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Interdisciplinary Seminar: Sarah Donaher
November 12 @ 12:20 pm - 1:20 pm
An interdisciplinary seminar from UNC Marine Sciences graduate student, Sarah Donaher. Presented by the UNC-CH Department of Marine Sciences and UNC’s Institute of Marine Sciences (IMS). The main location of this event will be in seminar room 222 at IMS in Morehead City, NC. The seminar will be streamed live to room G201 on the ground floor of Murray Hall on UNC-CH campus in Chapel Hill, NC. This event will be held on Monday, November 12th at 12:20pm.
Seminar Title: Deep Sea Mining: Predicting the Sources of Serious Harm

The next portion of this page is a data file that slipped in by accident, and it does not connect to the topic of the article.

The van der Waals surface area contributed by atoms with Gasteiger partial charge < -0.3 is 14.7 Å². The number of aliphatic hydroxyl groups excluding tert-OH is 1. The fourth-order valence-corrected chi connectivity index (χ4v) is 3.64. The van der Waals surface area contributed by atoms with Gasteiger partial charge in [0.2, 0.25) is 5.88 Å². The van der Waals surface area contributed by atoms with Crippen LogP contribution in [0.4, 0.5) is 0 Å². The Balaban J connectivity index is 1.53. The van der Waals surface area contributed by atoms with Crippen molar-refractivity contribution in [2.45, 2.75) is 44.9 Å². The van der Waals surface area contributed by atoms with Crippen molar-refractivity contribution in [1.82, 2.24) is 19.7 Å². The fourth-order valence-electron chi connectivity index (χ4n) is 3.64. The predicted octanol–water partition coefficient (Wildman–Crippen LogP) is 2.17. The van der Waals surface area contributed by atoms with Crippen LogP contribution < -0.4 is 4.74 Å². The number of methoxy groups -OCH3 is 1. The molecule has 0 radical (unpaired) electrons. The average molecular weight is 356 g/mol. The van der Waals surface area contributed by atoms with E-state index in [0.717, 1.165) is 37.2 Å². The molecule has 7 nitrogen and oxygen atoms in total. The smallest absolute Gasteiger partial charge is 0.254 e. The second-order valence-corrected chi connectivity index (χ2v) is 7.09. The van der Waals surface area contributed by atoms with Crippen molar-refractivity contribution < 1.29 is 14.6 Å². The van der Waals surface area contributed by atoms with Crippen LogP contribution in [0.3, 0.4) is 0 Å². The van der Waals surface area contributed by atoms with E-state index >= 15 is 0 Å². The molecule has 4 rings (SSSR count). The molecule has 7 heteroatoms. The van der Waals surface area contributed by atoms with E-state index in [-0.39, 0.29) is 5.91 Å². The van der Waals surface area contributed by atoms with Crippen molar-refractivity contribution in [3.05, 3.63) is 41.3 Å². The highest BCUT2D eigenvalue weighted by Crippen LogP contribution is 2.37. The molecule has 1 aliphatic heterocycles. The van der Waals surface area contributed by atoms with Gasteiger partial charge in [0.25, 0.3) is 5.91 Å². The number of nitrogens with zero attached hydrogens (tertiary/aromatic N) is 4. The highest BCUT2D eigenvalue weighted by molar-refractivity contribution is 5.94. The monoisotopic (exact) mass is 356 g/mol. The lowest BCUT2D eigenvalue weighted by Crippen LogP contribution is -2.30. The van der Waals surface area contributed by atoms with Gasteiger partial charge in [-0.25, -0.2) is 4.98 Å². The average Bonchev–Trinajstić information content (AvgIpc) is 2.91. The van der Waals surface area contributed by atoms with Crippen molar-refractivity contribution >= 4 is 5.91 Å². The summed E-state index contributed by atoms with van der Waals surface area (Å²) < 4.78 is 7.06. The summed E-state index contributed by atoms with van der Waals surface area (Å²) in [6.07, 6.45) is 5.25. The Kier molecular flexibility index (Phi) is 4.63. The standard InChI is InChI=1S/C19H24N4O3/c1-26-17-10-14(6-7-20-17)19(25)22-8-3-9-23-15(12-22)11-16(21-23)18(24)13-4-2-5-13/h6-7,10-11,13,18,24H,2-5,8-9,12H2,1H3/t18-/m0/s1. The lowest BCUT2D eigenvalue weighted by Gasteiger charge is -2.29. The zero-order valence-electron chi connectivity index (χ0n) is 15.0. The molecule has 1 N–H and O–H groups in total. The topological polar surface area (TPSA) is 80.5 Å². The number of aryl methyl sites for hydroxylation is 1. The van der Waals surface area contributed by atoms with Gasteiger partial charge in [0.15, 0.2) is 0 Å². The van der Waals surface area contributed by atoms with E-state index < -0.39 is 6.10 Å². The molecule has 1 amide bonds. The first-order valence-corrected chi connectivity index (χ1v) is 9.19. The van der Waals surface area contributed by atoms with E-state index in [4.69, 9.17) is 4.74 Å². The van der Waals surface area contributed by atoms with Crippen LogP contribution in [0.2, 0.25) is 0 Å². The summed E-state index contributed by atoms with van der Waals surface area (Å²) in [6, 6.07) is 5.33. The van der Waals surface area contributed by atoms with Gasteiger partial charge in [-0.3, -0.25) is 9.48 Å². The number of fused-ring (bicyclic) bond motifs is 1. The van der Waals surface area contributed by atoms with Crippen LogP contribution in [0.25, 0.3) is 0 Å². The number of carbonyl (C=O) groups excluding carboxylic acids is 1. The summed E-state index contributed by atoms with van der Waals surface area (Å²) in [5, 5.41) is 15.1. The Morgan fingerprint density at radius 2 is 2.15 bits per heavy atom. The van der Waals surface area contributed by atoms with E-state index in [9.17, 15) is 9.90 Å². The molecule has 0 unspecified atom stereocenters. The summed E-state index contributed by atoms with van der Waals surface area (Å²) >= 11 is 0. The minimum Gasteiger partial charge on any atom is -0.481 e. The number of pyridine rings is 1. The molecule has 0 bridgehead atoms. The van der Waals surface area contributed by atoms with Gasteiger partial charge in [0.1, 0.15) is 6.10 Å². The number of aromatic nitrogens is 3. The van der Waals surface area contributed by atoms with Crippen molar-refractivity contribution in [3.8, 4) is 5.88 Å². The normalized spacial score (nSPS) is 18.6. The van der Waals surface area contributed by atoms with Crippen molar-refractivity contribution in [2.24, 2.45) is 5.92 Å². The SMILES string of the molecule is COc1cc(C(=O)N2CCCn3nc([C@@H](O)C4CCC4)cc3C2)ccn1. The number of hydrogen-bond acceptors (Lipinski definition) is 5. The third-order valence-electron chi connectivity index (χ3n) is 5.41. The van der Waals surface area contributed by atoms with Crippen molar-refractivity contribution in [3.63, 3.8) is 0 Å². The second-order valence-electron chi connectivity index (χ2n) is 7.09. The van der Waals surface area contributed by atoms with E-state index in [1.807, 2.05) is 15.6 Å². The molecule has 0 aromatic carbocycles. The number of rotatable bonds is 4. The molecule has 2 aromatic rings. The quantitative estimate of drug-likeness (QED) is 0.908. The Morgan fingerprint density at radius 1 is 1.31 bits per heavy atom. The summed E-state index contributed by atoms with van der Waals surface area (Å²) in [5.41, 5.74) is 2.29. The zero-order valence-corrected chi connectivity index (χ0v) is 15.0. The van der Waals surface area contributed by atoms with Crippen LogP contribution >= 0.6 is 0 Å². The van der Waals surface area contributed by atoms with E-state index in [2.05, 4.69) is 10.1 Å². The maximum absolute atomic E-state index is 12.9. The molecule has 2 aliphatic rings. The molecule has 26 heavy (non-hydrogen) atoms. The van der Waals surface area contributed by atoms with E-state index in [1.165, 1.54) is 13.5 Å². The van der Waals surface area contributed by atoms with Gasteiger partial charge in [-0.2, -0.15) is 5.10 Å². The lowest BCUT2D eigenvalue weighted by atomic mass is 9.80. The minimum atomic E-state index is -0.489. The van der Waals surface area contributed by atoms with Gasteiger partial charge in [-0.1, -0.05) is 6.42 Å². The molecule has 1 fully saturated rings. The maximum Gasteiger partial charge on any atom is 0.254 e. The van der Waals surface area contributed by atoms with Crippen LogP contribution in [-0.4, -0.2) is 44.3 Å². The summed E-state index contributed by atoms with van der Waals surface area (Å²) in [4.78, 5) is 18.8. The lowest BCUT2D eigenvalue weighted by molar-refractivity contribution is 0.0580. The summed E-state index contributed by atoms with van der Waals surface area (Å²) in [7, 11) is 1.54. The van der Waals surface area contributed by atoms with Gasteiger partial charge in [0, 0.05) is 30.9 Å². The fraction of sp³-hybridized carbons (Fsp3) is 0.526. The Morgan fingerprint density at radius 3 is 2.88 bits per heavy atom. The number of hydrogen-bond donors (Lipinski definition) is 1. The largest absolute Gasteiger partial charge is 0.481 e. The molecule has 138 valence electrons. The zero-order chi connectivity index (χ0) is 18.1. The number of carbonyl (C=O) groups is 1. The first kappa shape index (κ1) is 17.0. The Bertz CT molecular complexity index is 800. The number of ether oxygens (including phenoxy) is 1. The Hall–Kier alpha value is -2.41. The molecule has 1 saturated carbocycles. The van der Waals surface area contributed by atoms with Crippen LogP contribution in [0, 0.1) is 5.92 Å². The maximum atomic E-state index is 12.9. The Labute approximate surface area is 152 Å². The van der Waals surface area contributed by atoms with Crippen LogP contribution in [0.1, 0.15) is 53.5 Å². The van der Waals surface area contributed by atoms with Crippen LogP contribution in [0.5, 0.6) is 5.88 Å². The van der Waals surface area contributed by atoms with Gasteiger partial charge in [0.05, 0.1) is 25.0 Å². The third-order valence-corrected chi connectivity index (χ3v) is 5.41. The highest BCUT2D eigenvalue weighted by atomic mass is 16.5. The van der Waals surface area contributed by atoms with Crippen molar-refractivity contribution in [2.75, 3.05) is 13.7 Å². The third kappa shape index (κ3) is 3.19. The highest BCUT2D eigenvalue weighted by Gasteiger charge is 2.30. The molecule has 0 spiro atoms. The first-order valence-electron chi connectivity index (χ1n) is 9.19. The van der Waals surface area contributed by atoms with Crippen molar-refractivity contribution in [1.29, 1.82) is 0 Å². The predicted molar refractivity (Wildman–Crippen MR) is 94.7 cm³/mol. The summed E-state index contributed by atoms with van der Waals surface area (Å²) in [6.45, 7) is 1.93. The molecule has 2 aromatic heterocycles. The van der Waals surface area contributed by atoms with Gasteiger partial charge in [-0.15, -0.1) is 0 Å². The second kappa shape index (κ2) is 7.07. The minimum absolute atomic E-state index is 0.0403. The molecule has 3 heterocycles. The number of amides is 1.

Abstract: As technological advances in deep-sea mining operations bring the ocean closer to a new form of large-scale exploitation, it is vital to assess the sources of serious harm to sensitive deep-sea ecosystems under typical mining scenarios. The susceptibility of an ecosystem to experience extensive and potentially irreversible harm as a consequence of deep-sea mining is dependent upon the geological, chemical, and biological characteristics of each exploited system. Abyssal plains host high densities of valuable manganese nodules which in turn support diverse communities of nodule-obligate fauna. Nodule growth is one of the slowest known geological processes and their removal could result in large-scale biodiversity loss in one of Earth’s most understudied ecosystems. Similarly, deep sea hydrothermal vents and associated Seafloor Massive Sulfide (SMS) deposits are also at risk under mining conditions. Vent-endemic communities are based on sensitive symbioses between chemoautotrophic bacteria and invertebrates and contain some of the most uniquely adapted species in the world. Deep-sea mining of SMS deposits would create metal-rich plumes and subsequent bioaccumulation of toxins in these food webs. Cobalt-rich crusts on seamounts are already under pressure from anthropogenic activities such as seamount fisheries and human-induced climate change. Mining on seamounts could lead to degradation of wide swathes of deep-sea corals and cause cascading harm to higher trophic levels, including several fish species vital to human populations. Each deep-sea ecosystem has unique vulnerabilities and recovery rates. Before any commercial deep-sea mining operation is approved, there is a demonstrated need for long-term ecological studies, transparent scientific assessments, and the development of ethical mining practices.